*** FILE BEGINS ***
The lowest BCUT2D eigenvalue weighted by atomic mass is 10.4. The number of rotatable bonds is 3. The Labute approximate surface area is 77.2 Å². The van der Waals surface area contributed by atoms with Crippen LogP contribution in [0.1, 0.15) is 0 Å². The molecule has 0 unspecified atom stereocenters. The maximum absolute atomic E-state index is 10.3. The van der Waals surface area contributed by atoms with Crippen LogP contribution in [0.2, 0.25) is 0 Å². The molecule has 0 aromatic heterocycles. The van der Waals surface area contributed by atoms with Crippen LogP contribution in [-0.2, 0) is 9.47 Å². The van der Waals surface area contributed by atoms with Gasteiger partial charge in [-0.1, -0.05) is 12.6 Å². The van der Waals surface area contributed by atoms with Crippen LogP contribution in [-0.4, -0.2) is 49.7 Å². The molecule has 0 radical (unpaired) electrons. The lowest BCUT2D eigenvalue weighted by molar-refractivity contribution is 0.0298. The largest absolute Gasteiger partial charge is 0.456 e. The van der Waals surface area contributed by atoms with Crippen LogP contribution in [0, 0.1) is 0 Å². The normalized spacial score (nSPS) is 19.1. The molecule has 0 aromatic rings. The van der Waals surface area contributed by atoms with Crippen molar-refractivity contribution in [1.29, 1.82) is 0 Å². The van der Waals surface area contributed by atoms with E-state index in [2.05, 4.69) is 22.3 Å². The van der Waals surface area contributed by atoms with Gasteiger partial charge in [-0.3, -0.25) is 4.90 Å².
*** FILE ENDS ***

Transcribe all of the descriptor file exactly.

The lowest BCUT2D eigenvalue weighted by atomic mass is 10.4. The number of rotatable bonds is 3. The Labute approximate surface area is 77.2 Å². The van der Waals surface area contributed by atoms with Crippen LogP contribution in [0.1, 0.15) is 0 Å². The molecule has 0 unspecified atom stereocenters. The maximum absolute atomic E-state index is 10.3. The van der Waals surface area contributed by atoms with Crippen LogP contribution in [0.2, 0.25) is 0 Å². The molecule has 0 aromatic heterocycles. The van der Waals surface area contributed by atoms with Crippen LogP contribution in [-0.2, 0) is 9.47 Å². The van der Waals surface area contributed by atoms with Gasteiger partial charge in [-0.1, -0.05) is 12.6 Å². The van der Waals surface area contributed by atoms with Crippen LogP contribution in [-0.4, -0.2) is 49.7 Å². The molecule has 0 radical (unpaired) electrons. The lowest BCUT2D eigenvalue weighted by molar-refractivity contribution is 0.0298. The largest absolute Gasteiger partial charge is 0.456 e. The van der Waals surface area contributed by atoms with Crippen LogP contribution in [0, 0.1) is 0 Å². The normalized spacial score (nSPS) is 19.1. The molecule has 0 aromatic rings. The van der Waals surface area contributed by atoms with Crippen molar-refractivity contribution in [1.29, 1.82) is 0 Å². The van der Waals surface area contributed by atoms with E-state index in [2.05, 4.69) is 22.3 Å². The van der Waals surface area contributed by atoms with Gasteiger partial charge in [-0.3, -0.25) is 4.90 Å².